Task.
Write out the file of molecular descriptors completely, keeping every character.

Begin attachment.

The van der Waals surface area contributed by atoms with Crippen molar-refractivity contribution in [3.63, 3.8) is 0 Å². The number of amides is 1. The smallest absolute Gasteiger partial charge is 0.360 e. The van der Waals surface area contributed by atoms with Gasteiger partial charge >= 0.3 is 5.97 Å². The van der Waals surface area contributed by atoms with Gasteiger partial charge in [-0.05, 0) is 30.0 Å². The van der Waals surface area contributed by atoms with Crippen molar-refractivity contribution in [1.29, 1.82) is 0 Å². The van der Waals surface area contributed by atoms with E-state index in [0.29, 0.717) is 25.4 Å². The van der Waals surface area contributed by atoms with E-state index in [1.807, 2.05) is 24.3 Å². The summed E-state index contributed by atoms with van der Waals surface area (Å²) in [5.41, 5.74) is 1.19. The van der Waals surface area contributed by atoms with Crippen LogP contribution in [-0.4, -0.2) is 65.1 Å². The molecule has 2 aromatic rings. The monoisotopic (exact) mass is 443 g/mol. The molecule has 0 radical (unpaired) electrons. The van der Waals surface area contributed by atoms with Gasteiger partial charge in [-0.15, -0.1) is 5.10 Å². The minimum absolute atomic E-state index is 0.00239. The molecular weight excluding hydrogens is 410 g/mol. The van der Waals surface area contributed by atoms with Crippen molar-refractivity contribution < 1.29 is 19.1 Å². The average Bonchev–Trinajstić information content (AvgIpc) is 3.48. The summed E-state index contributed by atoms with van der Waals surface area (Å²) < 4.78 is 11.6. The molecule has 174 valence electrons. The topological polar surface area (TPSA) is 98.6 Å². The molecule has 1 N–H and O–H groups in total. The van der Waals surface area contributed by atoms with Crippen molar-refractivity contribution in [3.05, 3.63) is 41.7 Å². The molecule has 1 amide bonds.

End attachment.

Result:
The van der Waals surface area contributed by atoms with Crippen molar-refractivity contribution in [3.63, 3.8) is 0 Å². The number of amides is 1. The smallest absolute Gasteiger partial charge is 0.360 e. The van der Waals surface area contributed by atoms with Gasteiger partial charge >= 0.3 is 5.97 Å². The van der Waals surface area contributed by atoms with Gasteiger partial charge in [-0.05, 0) is 30.0 Å². The van der Waals surface area contributed by atoms with Crippen molar-refractivity contribution in [1.29, 1.82) is 0 Å². The van der Waals surface area contributed by atoms with E-state index in [0.29, 0.717) is 25.4 Å². The van der Waals surface area contributed by atoms with E-state index in [1.807, 2.05) is 24.3 Å². The summed E-state index contributed by atoms with van der Waals surface area (Å²) in [5.41, 5.74) is 1.19. The van der Waals surface area contributed by atoms with Crippen LogP contribution in [-0.4, -0.2) is 65.1 Å². The molecule has 2 aromatic rings. The monoisotopic (exact) mass is 443 g/mol. The molecule has 0 radical (unpaired) electrons. The van der Waals surface area contributed by atoms with Gasteiger partial charge in [-0.15, -0.1) is 5.10 Å². The minimum absolute atomic E-state index is 0.00239. The molecular weight excluding hydrogens is 410 g/mol. The van der Waals surface area contributed by atoms with Crippen molar-refractivity contribution < 1.29 is 19.1 Å². The average Bonchev–Trinajstić information content (AvgIpc) is 3.48. The summed E-state index contributed by atoms with van der Waals surface area (Å²) < 4.78 is 11.6. The molecule has 174 valence electrons. The topological polar surface area (TPSA) is 98.6 Å². The molecule has 1 N–H and O–H groups in total. The van der Waals surface area contributed by atoms with Crippen molar-refractivity contribution in [3.05, 3.63) is 41.7 Å². The molecule has 1 amide bonds.